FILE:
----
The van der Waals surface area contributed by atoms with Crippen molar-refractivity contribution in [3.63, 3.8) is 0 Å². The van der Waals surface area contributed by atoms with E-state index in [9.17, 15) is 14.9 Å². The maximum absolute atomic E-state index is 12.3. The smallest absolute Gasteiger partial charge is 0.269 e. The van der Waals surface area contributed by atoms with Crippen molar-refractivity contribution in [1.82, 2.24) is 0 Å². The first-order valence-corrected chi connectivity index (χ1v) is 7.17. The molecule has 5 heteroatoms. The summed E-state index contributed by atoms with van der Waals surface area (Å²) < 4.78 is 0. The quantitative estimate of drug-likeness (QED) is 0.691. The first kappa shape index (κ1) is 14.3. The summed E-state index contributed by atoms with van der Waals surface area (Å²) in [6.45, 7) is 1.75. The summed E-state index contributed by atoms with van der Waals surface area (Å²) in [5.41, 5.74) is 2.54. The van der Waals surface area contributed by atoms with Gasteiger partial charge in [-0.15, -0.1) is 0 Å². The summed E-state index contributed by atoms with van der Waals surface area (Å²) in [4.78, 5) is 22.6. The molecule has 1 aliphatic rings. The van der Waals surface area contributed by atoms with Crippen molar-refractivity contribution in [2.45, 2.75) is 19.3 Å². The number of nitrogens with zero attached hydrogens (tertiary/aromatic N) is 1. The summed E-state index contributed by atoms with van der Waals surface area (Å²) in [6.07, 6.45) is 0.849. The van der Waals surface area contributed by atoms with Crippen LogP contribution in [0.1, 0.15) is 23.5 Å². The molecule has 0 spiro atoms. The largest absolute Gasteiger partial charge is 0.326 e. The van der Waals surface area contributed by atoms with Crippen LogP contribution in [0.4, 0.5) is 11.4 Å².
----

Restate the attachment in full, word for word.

The van der Waals surface area contributed by atoms with Crippen molar-refractivity contribution in [3.63, 3.8) is 0 Å². The van der Waals surface area contributed by atoms with E-state index in [9.17, 15) is 14.9 Å². The maximum absolute atomic E-state index is 12.3. The smallest absolute Gasteiger partial charge is 0.269 e. The van der Waals surface area contributed by atoms with Crippen molar-refractivity contribution in [1.82, 2.24) is 0 Å². The first-order valence-corrected chi connectivity index (χ1v) is 7.17. The molecule has 5 heteroatoms. The summed E-state index contributed by atoms with van der Waals surface area (Å²) < 4.78 is 0. The quantitative estimate of drug-likeness (QED) is 0.691. The first kappa shape index (κ1) is 14.3. The summed E-state index contributed by atoms with van der Waals surface area (Å²) in [6.45, 7) is 1.75. The summed E-state index contributed by atoms with van der Waals surface area (Å²) in [5.41, 5.74) is 2.54. The van der Waals surface area contributed by atoms with Gasteiger partial charge in [-0.15, -0.1) is 0 Å². The summed E-state index contributed by atoms with van der Waals surface area (Å²) in [4.78, 5) is 22.6. The molecule has 1 aliphatic rings. The van der Waals surface area contributed by atoms with Crippen molar-refractivity contribution in [2.45, 2.75) is 19.3 Å². The number of nitrogens with zero attached hydrogens (tertiary/aromatic N) is 1. The summed E-state index contributed by atoms with van der Waals surface area (Å²) in [6.07, 6.45) is 0.849. The van der Waals surface area contributed by atoms with Crippen LogP contribution in [0.1, 0.15) is 23.5 Å². The molecule has 0 spiro atoms. The largest absolute Gasteiger partial charge is 0.326 e. The van der Waals surface area contributed by atoms with Crippen LogP contribution in [0.4, 0.5) is 11.4 Å².